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    Spartan Paratroopers earn most coveted award

    Spartan paratroopers earn most coveted award

    Photo By Sgt. Eric-James Estrada | U.S. Army Col. Matthew McFarlane, the commander of the 4th Brigade Combat Team...... read more read more

    JOINT BASE ELMENDORF-RICHARDSON, AK, UNITED STATES

    04.26.2013

    Story by Sgt. Eric-James Estrada 

    4th Brigade Combat Team, 25th Infantry Division Public Affairs

    JOINT BASE ELMENDORF-RICHARDSON, Alaska- Paratroopers assigned to the 4th Brigade Combat Team (Airborne), 25th Infantry Division demonstrated mastery of their trade during the Expert Infantry Badge (EIB) qualification here, April 22.

    The EIB was first created in 1943 when the Army Chief of Staff, Gen. George C. Marshall, initiated the development of an award to honor U.S. Army Infantryman, while simultaneously building and maintaining esprit de corps within U.S. Infantry units. It is awarded only to U.S. Army personnel who hold Infantry or Special Forces military occupational specialties.

    Similar in appearance to the Combat Infantry Badge (CIB), the EIB is a complete and separate award. The CIB is awarded for participation in ground combat while the EIB is presented for completion of a course of testing designed to demonstrate proficiency in Infantry skills.

    The Spartan Brigade had 672 paratroopers from the 1st Battalion (Airborne), 501st Infantry Regiment; 3rd Battalion (Airborne), 509th Infantry Regiment; and 1st Squadron (Airborne), 40th Cavalry Regiment, who fought for the honor by taking on a thorough and meticulous series of events testing both their physical and mental endurance.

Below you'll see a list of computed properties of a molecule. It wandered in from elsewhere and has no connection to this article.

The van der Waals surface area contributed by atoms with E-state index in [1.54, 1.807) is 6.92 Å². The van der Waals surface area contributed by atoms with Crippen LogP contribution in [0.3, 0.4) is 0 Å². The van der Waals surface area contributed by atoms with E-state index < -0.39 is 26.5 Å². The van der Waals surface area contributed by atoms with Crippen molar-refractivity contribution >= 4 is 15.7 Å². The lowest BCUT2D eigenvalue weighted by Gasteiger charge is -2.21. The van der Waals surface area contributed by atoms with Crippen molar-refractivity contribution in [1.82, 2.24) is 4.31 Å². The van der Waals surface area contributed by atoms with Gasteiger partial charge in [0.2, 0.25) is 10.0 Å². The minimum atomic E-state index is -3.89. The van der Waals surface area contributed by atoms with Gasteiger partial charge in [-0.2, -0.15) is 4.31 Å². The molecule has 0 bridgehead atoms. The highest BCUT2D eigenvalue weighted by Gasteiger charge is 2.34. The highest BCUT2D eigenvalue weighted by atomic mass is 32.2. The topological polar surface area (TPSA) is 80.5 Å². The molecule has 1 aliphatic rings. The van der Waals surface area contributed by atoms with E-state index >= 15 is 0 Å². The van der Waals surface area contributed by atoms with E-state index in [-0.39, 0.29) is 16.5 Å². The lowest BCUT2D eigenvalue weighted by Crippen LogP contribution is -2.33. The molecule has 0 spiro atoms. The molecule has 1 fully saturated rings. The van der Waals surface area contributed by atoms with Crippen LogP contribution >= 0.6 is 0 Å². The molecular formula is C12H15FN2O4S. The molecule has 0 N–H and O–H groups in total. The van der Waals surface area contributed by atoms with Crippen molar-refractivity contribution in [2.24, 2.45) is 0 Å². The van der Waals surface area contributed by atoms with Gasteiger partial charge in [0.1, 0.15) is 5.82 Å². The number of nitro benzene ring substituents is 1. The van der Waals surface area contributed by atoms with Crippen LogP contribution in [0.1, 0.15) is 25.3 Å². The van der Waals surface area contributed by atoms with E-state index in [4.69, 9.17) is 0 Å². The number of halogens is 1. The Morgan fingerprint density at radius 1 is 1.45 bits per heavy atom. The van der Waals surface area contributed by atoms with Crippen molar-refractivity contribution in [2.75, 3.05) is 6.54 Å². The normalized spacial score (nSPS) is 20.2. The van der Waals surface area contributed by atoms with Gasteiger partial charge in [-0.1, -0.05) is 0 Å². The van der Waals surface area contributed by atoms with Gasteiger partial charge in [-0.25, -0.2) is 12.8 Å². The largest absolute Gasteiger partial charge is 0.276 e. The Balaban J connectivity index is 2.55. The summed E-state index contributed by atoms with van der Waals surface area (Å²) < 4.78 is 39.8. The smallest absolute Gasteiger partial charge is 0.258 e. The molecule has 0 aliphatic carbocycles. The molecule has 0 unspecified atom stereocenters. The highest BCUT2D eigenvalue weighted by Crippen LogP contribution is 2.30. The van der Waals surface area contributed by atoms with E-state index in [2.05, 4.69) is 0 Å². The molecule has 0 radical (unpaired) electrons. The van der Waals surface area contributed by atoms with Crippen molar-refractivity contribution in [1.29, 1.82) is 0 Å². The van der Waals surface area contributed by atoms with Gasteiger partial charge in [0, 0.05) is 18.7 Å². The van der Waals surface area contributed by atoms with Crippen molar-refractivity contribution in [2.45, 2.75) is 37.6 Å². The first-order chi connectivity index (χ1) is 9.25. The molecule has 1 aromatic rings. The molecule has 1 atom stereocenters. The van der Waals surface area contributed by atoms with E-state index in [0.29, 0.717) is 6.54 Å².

By the April 26th award ceremony, only 136 paratroopers remained to claim their prize, with eight finishing true blue. True Blue means they completed qualification without a single no-go.

    The week-long event began with an Army Physical Fitness Test (APFT), where each Paratrooper had to score a minimum of 75 points in each of the three events within their age group. After the APFT, the paratroopers moved into day land navigation testing followed by night land navigation testing. The Paratroopers had to correctly find three out of four points within two hours for both the day and the night land navigation.

    The next three days were filled with testing lanes that were designed to push and challenge even the most disciplined and skilled paratroopers.

    “The urban lane was definitely the most challenging,” said U.S. Army 1st Lt. Aaron Demro, assigned to Apache Company, 1st Battalion, 501st Infantry, hailing from Plymouth, Minn. “You train and you practice, but when you get to the actual lane, all the pressure is on you and you’re not even thinking. It turns into muscle memory.”

    The final test had paratroopers conducting a 12-mile foot march carrying a rucksack that had to weigh a minimum of 35 pounds. The march had to be completed within three hours.

    “The 12-mile was the most challenging. I had to just take it one mile at a time,” said U.S. Army Pfc. Dustin Schrock with Able Company, 3rd Battalion, 509th Infantry, a native of Middletown, Ohio.

    Schrock also thanked his leadership for their guidance in seeing him through this competition. He said he looks at this as another step toward reaching his goals.

    “It’s a great accomplishment and I’m glad to have it done.”

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    NEWS INFO

    Date Taken: 04.26.2013
    Date Posted: 04.29.2013 18:15
    Story ID: 106047
    Location: JOINT BASE ELMENDORF-RICHARDSON, AK, US 
    Hometown: BUCHANAN, GA, US
    Hometown: BURLINGTON, IA, US
    Hometown: MIDDLETOWN, OH, US
    Hometown: ORLANDO, FL, US
    Hometown: PLYMOUTH, MN, US
    Hometown: SAN DIEGO, CA, US
    Hometown: VANCOUVER, WA, US

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